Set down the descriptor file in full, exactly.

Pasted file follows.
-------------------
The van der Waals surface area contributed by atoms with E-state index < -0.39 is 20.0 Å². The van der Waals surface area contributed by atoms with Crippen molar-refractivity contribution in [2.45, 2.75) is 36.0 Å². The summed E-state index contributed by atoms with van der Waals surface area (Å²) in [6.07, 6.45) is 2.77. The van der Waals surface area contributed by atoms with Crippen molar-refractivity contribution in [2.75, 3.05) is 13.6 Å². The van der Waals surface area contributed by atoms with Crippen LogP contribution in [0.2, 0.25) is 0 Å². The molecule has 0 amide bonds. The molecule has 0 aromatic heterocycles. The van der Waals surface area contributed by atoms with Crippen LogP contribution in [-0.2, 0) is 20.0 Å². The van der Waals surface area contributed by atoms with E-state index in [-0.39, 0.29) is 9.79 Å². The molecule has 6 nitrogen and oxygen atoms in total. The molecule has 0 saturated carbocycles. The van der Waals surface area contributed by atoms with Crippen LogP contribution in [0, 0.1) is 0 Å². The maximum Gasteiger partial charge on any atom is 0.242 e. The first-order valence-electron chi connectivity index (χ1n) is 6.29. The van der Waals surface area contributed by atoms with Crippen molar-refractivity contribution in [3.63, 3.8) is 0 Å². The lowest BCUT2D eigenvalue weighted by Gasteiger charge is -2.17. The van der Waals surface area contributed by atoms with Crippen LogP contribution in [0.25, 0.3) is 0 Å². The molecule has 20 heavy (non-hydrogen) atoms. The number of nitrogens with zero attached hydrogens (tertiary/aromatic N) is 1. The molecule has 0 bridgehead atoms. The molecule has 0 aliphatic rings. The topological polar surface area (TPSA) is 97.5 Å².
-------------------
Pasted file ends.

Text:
The van der Waals surface area contributed by atoms with E-state index < -0.39 is 20.0 Å². The van der Waals surface area contributed by atoms with Crippen molar-refractivity contribution in [2.45, 2.75) is 36.0 Å². The summed E-state index contributed by atoms with van der Waals surface area (Å²) in [6.07, 6.45) is 2.77. The van der Waals surface area contributed by atoms with Crippen molar-refractivity contribution in [2.75, 3.05) is 13.6 Å². The van der Waals surface area contributed by atoms with Crippen LogP contribution in [0.2, 0.25) is 0 Å². The molecule has 0 amide bonds. The molecule has 0 aromatic heterocycles. The van der Waals surface area contributed by atoms with Crippen LogP contribution in [-0.2, 0) is 20.0 Å². The van der Waals surface area contributed by atoms with E-state index in [-0.39, 0.29) is 9.79 Å². The molecule has 6 nitrogen and oxygen atoms in total. The molecule has 0 saturated carbocycles. The van der Waals surface area contributed by atoms with Crippen LogP contribution in [0, 0.1) is 0 Å². The maximum Gasteiger partial charge on any atom is 0.242 e. The first-order valence-electron chi connectivity index (χ1n) is 6.29. The van der Waals surface area contributed by atoms with Crippen molar-refractivity contribution in [3.63, 3.8) is 0 Å². The lowest BCUT2D eigenvalue weighted by Gasteiger charge is -2.17. The van der Waals surface area contributed by atoms with Crippen LogP contribution in [0.25, 0.3) is 0 Å². The molecule has 20 heavy (non-hydrogen) atoms. The number of nitrogens with zero attached hydrogens (tertiary/aromatic N) is 1. The molecule has 0 bridgehead atoms. The molecule has 0 aliphatic rings. The topological polar surface area (TPSA) is 97.5 Å².